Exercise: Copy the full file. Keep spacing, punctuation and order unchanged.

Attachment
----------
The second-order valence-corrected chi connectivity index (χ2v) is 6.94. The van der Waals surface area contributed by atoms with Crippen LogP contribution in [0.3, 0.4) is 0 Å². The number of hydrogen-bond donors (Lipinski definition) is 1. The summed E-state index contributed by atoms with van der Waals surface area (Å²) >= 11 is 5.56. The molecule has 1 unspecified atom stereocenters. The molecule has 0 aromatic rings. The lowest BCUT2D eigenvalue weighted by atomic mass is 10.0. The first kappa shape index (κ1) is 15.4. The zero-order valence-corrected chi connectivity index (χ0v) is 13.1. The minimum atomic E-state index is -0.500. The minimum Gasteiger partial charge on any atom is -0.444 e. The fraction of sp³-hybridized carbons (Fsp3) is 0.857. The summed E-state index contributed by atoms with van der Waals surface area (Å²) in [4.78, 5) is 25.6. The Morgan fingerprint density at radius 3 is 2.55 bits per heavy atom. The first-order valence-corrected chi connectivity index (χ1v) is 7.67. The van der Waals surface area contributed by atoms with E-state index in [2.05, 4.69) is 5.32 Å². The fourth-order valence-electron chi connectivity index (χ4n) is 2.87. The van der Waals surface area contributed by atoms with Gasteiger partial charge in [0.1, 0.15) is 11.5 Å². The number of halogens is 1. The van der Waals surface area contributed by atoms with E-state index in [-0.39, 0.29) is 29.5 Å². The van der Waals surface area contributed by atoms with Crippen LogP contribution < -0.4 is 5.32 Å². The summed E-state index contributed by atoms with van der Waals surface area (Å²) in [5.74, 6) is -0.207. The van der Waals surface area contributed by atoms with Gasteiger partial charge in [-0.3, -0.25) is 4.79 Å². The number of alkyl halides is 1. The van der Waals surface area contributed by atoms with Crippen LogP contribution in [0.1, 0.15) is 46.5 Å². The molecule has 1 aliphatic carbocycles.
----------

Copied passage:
The second-order valence-corrected chi connectivity index (χ2v) is 6.94. The van der Waals surface area contributed by atoms with Crippen LogP contribution in [0.3, 0.4) is 0 Å². The number of hydrogen-bond donors (Lipinski definition) is 1. The summed E-state index contributed by atoms with van der Waals surface area (Å²) >= 11 is 5.56. The molecule has 1 unspecified atom stereocenters. The molecule has 0 aromatic rings. The lowest BCUT2D eigenvalue weighted by atomic mass is 10.0. The first kappa shape index (κ1) is 15.4. The zero-order valence-corrected chi connectivity index (χ0v) is 13.1. The minimum atomic E-state index is -0.500. The minimum Gasteiger partial charge on any atom is -0.444 e. The fraction of sp³-hybridized carbons (Fsp3) is 0.857. The summed E-state index contributed by atoms with van der Waals surface area (Å²) in [4.78, 5) is 25.6. The Morgan fingerprint density at radius 3 is 2.55 bits per heavy atom. The first-order valence-corrected chi connectivity index (χ1v) is 7.67. The van der Waals surface area contributed by atoms with E-state index in [2.05, 4.69) is 5.32 Å². The fourth-order valence-electron chi connectivity index (χ4n) is 2.87. The van der Waals surface area contributed by atoms with Gasteiger partial charge in [0.1, 0.15) is 11.5 Å². The number of halogens is 1. The van der Waals surface area contributed by atoms with E-state index in [-0.39, 0.29) is 29.5 Å². The van der Waals surface area contributed by atoms with Crippen LogP contribution < -0.4 is 5.32 Å². The summed E-state index contributed by atoms with van der Waals surface area (Å²) in [5.74, 6) is -0.207. The van der Waals surface area contributed by atoms with Gasteiger partial charge in [-0.3, -0.25) is 4.79 Å². The number of alkyl halides is 1. The van der Waals surface area contributed by atoms with Crippen LogP contribution in [0.1, 0.15) is 46.5 Å². The molecule has 1 aliphatic carbocycles.